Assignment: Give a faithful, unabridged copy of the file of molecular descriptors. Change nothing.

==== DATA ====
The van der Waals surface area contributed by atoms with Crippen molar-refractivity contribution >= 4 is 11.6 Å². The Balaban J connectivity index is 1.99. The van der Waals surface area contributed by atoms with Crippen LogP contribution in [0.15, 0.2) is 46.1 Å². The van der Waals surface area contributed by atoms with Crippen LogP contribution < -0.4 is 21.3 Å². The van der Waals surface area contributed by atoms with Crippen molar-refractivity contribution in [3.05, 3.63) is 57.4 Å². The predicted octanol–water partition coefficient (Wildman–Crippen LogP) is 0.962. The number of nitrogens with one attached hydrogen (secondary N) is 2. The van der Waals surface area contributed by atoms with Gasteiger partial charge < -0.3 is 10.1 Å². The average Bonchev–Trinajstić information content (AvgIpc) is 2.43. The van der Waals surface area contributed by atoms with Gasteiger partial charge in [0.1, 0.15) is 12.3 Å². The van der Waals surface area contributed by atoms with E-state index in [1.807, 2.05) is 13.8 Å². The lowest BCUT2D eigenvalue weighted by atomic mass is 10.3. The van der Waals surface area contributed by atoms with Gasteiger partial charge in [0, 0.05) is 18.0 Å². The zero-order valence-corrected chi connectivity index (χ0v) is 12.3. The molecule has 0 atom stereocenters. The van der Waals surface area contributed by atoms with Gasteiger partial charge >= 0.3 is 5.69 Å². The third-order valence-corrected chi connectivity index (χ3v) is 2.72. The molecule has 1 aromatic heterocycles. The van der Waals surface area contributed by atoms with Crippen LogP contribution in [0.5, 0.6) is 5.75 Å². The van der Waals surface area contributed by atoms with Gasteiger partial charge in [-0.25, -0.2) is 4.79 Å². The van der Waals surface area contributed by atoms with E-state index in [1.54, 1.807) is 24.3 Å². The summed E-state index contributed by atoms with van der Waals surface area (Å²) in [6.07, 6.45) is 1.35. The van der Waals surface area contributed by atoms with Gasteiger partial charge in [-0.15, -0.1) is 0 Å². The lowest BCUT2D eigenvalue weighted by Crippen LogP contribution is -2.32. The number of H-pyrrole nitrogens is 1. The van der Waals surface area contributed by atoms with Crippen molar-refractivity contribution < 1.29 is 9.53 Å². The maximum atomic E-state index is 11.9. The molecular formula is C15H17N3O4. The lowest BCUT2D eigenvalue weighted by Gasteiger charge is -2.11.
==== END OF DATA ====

The van der Waals surface area contributed by atoms with Crippen molar-refractivity contribution >= 4 is 11.6 Å². The Balaban J connectivity index is 1.99. The van der Waals surface area contributed by atoms with Crippen LogP contribution in [0.15, 0.2) is 46.1 Å². The van der Waals surface area contributed by atoms with Crippen LogP contribution < -0.4 is 21.3 Å². The van der Waals surface area contributed by atoms with Crippen molar-refractivity contribution in [3.05, 3.63) is 57.4 Å². The predicted octanol–water partition coefficient (Wildman–Crippen LogP) is 0.962. The number of nitrogens with one attached hydrogen (secondary N) is 2. The van der Waals surface area contributed by atoms with Gasteiger partial charge < -0.3 is 10.1 Å². The average Bonchev–Trinajstić information content (AvgIpc) is 2.43. The van der Waals surface area contributed by atoms with Gasteiger partial charge in [0.1, 0.15) is 12.3 Å². The van der Waals surface area contributed by atoms with E-state index in [1.807, 2.05) is 13.8 Å². The lowest BCUT2D eigenvalue weighted by atomic mass is 10.3. The van der Waals surface area contributed by atoms with Gasteiger partial charge in [0, 0.05) is 18.0 Å². The zero-order valence-corrected chi connectivity index (χ0v) is 12.3. The molecule has 0 atom stereocenters. The van der Waals surface area contributed by atoms with Gasteiger partial charge >= 0.3 is 5.69 Å². The third-order valence-corrected chi connectivity index (χ3v) is 2.72. The molecule has 1 aromatic heterocycles. The van der Waals surface area contributed by atoms with Crippen LogP contribution in [0.5, 0.6) is 5.75 Å². The van der Waals surface area contributed by atoms with Gasteiger partial charge in [-0.25, -0.2) is 4.79 Å². The van der Waals surface area contributed by atoms with E-state index in [1.54, 1.807) is 24.3 Å². The summed E-state index contributed by atoms with van der Waals surface area (Å²) in [6.07, 6.45) is 1.35. The van der Waals surface area contributed by atoms with Gasteiger partial charge in [-0.15, -0.1) is 0 Å². The lowest BCUT2D eigenvalue weighted by Crippen LogP contribution is -2.32. The number of H-pyrrole nitrogens is 1. The van der Waals surface area contributed by atoms with Crippen molar-refractivity contribution < 1.29 is 9.53 Å². The maximum atomic E-state index is 11.9. The molecular formula is C15H17N3O4. The lowest BCUT2D eigenvalue weighted by Gasteiger charge is -2.11.